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Math Help - limit of infinite sequence

  1. #1
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    limit of infinite sequence

    not sure to put this in pre calculus or calculus, sorry if mistaken

    Find the following limit.
    Given that  \frac{\pi}{2}<\theta<\pi where  \theta\neq\frac{3}{4}\pi ,
    find  \lim_{n \to \infty} (\frac{sin^n2\theta}{cos^n\theta^-3})

    the answer given is:
    since  \frac{\pi}{2}<\theta<\pi, 0<|cos\theta|<1
    since  \pi<2\theta<2\pi \and \2\theta\neq\frac{3}{2}\pi, 0<|sin2\theta|<1
    therefore, when  n \to \infty, sin^n2\theta \to 0 \and \cos^n\theta \to 0
    therefore  \lim_{n \to \infty} (\frac{sin^n2\theta}{cos^n\theta^-3})=0

    i don't understand how 0<|cos\theta|<1 and 0<|sin2\theta|<1 is found.
    what i find instead is -1<sin2\theta<0 and -1<cos\theta<\frac{-\sqrt{2}}{2}, \frac{-\sqrt{2}}{2}<cos\theta<0
    using that, i also find  \lim_{n \to \infty} (\frac{sin^n2\theta}{cos^n\theta^-3})=0

    but please help explain the steps, as the steps in the answers are pretty different from those that i use, im afraid that i've mistaken
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  2. #2
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    Re: limit of infinite sequence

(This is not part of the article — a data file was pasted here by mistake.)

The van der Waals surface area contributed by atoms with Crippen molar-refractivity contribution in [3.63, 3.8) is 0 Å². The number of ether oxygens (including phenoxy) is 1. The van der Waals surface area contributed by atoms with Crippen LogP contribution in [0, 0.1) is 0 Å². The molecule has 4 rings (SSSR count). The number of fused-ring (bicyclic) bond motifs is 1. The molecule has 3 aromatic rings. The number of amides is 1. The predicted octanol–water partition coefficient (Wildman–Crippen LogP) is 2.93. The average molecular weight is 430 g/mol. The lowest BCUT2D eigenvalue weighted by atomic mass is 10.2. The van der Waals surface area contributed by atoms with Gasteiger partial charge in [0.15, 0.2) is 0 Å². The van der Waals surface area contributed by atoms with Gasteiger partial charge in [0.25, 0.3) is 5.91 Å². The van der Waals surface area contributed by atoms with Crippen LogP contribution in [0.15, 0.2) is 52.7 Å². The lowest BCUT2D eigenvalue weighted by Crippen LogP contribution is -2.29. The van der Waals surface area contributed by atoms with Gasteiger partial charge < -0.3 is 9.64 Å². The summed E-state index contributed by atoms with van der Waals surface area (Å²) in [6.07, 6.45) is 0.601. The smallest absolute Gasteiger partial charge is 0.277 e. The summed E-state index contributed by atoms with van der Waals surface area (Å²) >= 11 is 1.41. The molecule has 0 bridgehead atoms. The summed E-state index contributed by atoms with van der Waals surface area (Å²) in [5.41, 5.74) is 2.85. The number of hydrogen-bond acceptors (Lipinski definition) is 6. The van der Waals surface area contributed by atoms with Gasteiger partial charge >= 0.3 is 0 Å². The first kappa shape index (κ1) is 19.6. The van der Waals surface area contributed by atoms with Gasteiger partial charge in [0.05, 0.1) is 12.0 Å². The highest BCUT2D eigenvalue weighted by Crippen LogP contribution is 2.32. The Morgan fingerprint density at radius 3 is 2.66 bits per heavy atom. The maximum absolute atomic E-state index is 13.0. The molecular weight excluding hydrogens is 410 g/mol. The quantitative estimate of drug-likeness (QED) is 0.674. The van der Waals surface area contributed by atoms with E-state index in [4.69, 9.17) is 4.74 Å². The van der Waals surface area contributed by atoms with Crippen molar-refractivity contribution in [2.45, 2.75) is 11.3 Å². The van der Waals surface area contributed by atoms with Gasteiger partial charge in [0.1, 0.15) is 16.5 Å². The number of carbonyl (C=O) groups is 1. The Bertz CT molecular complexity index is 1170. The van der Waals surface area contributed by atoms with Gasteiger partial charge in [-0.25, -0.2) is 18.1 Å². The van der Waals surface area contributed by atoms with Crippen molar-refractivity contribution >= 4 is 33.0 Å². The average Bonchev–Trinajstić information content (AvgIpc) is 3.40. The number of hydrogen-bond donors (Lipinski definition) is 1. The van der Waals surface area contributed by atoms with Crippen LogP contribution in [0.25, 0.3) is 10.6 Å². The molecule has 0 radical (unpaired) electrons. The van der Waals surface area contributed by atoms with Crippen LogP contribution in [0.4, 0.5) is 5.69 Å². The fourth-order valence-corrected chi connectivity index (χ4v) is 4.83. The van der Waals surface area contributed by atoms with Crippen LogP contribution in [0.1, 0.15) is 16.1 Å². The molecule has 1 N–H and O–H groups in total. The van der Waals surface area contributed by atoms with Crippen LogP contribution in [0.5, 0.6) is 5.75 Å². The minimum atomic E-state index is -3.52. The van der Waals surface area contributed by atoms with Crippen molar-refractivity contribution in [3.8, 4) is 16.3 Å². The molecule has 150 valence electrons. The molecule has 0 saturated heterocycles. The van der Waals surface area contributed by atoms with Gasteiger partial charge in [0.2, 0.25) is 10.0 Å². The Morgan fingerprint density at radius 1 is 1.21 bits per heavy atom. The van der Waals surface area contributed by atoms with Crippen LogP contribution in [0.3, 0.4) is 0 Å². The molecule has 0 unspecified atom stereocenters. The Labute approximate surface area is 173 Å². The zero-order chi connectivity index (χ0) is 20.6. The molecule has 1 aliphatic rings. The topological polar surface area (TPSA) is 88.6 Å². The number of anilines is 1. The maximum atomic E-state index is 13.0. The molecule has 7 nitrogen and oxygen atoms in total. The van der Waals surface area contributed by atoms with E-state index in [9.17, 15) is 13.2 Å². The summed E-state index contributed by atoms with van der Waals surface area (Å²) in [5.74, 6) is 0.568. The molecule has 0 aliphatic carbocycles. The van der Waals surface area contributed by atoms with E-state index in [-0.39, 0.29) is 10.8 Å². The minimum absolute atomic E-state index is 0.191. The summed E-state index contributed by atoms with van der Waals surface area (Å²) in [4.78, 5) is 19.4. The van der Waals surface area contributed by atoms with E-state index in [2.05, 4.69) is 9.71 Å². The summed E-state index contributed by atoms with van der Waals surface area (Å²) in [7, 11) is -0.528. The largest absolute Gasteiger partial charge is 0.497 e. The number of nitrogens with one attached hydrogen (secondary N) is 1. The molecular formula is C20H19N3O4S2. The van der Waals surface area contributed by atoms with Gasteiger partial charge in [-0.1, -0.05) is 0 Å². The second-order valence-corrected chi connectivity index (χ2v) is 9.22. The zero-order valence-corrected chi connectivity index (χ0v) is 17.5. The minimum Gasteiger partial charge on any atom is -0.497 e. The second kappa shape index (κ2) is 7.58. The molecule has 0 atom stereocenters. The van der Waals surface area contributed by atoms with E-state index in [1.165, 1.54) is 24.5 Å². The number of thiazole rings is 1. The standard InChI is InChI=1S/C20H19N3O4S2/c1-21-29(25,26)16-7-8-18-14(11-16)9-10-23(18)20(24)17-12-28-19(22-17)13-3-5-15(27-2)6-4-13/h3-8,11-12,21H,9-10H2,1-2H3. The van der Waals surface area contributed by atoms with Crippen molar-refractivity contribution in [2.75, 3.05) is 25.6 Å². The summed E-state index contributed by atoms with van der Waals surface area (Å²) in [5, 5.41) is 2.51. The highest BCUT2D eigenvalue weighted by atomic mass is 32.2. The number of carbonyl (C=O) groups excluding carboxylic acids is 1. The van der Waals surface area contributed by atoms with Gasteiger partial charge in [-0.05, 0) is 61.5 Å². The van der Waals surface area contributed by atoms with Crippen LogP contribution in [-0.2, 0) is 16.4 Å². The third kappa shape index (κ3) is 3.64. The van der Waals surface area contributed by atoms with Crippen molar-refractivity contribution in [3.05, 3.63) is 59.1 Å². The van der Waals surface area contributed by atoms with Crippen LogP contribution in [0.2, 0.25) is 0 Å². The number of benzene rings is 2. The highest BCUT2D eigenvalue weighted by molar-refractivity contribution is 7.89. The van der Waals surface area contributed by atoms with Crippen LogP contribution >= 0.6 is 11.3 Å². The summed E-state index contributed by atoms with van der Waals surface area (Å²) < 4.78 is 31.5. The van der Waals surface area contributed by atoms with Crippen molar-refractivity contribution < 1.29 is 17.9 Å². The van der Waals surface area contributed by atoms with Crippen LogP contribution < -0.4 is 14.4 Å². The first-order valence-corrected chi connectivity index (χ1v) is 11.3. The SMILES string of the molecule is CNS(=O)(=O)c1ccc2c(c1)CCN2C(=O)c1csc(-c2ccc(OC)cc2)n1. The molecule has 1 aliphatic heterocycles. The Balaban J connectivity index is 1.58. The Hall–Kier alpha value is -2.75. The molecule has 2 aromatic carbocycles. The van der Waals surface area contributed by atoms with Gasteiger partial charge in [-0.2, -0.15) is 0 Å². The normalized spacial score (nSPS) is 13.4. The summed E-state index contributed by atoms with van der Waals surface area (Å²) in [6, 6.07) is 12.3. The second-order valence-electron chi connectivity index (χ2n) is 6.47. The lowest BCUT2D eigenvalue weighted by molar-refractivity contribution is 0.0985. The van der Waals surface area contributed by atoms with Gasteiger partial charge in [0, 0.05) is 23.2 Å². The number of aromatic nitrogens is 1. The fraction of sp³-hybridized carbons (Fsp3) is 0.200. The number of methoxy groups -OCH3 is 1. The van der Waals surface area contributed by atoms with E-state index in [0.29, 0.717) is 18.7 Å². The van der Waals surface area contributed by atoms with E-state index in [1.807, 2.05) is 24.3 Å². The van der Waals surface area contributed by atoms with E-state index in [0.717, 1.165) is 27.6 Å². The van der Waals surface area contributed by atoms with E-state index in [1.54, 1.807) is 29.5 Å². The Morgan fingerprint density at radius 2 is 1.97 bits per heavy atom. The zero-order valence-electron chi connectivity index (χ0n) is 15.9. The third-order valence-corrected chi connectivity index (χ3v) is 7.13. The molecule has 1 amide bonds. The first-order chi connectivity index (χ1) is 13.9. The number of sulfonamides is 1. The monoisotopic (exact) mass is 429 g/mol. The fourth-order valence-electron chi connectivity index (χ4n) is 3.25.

Quote Originally Posted by muddywaters View Post
    the answer given is:
    since  \frac{\pi}{2}<\theta<\pi, 0<|cos\theta|<1

    as \theta goes from \frac{\pi}{2} to \pi, \cos{\theta} goes from 0 to -1, so the absolute value goes from 0 to 1.

    since  \pi<2\theta<2\pi \and \2\theta\neq\frac{3}{2}\pi, 0<|sin2\theta|<1

    as 2\theta goes from \pi to 2\pi, \sin{\theta} goes from 0 to -1 and back to zero, but the point where it is -1, 2\theta=\frac{3\pi}{2}, is excluded so the absolute value is between 0 to 1.
    Since \sin{2\theta} and \cos{\theta} have absolute value strictly less than 1, their n-th powers go to zero as n goes to infinity. So the numerator goes to zero and the denominator goes to 0-3 = -3, and therefore the limit is zero.

    - Hollywood
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    Re: limit of infinite sequence

    "as  \theta goes from  \frac{\pi}{2} to \pi, cos\theta goes from 0 to -1, so the absolute value goes from 0 to 1"
    that's how the answer says, but how can we say that 'so the absolute value goes from 0 to 1'? that would be  0<|cos\theta|<1 , which is the same as -1<cos\theta<0, 0<cos\theta<1, but what we have found so far is actually only -1<cos\theta<0, not  0<cos\theta<1 as well.
    and the question gives \theta\neq\frac{3}{4}\pi, so taking that into account, cos\theta\neq-\frac{\sqrt{2}}{2}, and that's how i get  -1<cos\theta<-\frac{\sqrt{2}}{2}, -\frac{\sqrt{2}}{2}<cos\theta<0 for the cos\thetapart of the question.
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    Re: limit of infinite sequence

    All of the things you say are true. But when we say that 0<|\cos\theta|<1, we're not saying that \cos\theta takes on all possible values that fit the inequality. We're only saying that whatever values of \cos\theta takes on, the inequality holds.

    So for every value of \theta, \frac{\pi}{2}<\theta<\pi, it is true that 0<|\cos{\theta}|<1, even though, as you said, there are other values of \cos{\theta} which would also make the statement true.

    - Hollywood
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